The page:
Sunday, January 29, 2012
Girl Making Espresso, Helsinki, 2005
I really like coffee. At the office, it's the usual barely-drinkable drip stuff, although because of the sheer volume being consumed, from freshly-opened packages, so it's not actually rank unless it happens to be the dregs in the pot.
At home, however, I brew my coffee with a moka pot. There are a number of reasons for this choice. My wife doesn't drink coffee, and usually I only make one cup a day, in the mornings, sometimes two on weekends. That rules out devices that need to be used more or less continuously to work. Our kitchen isn't huge, which means that an espresso machine would take up rather a lot of space for little utility.
Real coffee snobs seem to look down on moka pots. I say they're deeply if understandably misguided.
A moka pot is a beast that needs to be tamed. Every model is individual, and behaves differently on different heat sources. The grind of the coffee makes a big difference, as does, naturally, the variety and roast of the beans. Beans that make for superb espresso might not work out all that well for moka, and vice versa.
The quantity of water matters too, but there's less wiggle room there. If the moka pot has a spacer that lets you halve the amount of coffee in the funnel, you can make something that approximates a lungo or americano by using the full measure of water for a half-measure of coffee.
The basics of making good coffee are pretty generally known. Use fresh, good-quality beans, grind them just before brewing, and clear the grinder of any stale grounds first. If you're making drip coffee or using an automatic or semi-automatic espresso machine, that about covers it—it will probably not turn out too bad whatever you do from there on out.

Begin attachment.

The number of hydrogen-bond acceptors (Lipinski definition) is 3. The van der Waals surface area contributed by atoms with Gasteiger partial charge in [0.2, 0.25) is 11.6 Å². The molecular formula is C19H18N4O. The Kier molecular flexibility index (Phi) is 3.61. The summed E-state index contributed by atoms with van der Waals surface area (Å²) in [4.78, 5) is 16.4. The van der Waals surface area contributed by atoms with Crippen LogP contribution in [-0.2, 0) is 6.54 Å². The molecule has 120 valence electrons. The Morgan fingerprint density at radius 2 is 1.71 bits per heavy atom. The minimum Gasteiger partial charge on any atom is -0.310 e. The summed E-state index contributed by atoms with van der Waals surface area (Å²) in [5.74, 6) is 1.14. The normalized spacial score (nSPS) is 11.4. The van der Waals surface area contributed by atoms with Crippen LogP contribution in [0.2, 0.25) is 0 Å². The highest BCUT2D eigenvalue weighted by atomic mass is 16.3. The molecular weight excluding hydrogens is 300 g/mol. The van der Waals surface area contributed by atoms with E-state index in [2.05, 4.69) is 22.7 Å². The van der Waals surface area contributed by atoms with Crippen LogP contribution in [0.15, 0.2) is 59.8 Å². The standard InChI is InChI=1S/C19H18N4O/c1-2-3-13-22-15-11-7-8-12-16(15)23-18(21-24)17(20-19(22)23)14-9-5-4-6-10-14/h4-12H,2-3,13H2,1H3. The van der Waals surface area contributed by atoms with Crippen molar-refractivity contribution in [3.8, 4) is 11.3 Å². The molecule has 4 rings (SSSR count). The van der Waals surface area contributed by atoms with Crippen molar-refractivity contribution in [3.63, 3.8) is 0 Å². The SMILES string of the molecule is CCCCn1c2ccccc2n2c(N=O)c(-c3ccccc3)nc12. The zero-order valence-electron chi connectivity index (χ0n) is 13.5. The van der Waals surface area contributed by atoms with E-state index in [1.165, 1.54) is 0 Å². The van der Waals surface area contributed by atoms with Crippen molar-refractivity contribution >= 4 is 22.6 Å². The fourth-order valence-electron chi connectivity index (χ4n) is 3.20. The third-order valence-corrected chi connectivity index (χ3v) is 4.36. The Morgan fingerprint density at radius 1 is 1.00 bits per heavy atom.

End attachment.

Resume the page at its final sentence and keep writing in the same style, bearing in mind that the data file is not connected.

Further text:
Not so with a moka pot. Moka pots are cantankerous creatures. If you're in an unfamiliar kitchen with an unfamiliar grinder and unfamiliar pot, the odds are that the first cup you brew is going to be pretty awful. In fact, I have a theory that the conventional wisdom about having to "break in" moka pots is a myth: the first cups taste bad not because there's anything wrong with the pot, but because you haven't yet figured it out.
The two variables that most affect the taste of a cup brewed with a moka pot are the grind, and how you've filled the metal funnel containing the coffee. There is no single "right" way to do this. It all depends on the beans, the water, and your heat source. The only way to get it right is to experiment, by making one adjustment at a time and seeing if it makes it better or worse. Here's how to go about that.
First, time it. It should take between 30 seconds and a minute and a half for the coffee to come through, starting from the first drops that come out to the time the crema stops flowing. The exact time varies. If it's faster than 30 seconds, your grind is too coarse or the grounds are packed too loosely and you'll end up with a watery brew, and if it's longer than a minute and a half, you've packed the coffee too tightly, and you'll end up with something that's very bitter, almost burned.
If the coffee is bitter or burned, either your grind is too fine, or you've packed the funnel too tightly. No moka pot needs tamping, like an espresso machine, but sometimes it is better to press down the grounds a bit. Others should just be filled up and smoothed out.
If the coffee is watery, you're using too much water, or your grind is too coarse, or you should pack the funnel a bit tighter, or you're using too much heat to blast the water through the grounds too fast. This can happen on an induction hob. I turn mine down to about 6 once the coffee starts flowing. Moka pots aren't intended to create the kind of pressure you get making espresso, and attempting to push them won't make the coffee better. It'll just make it less like a good moka and more like a bad espresso.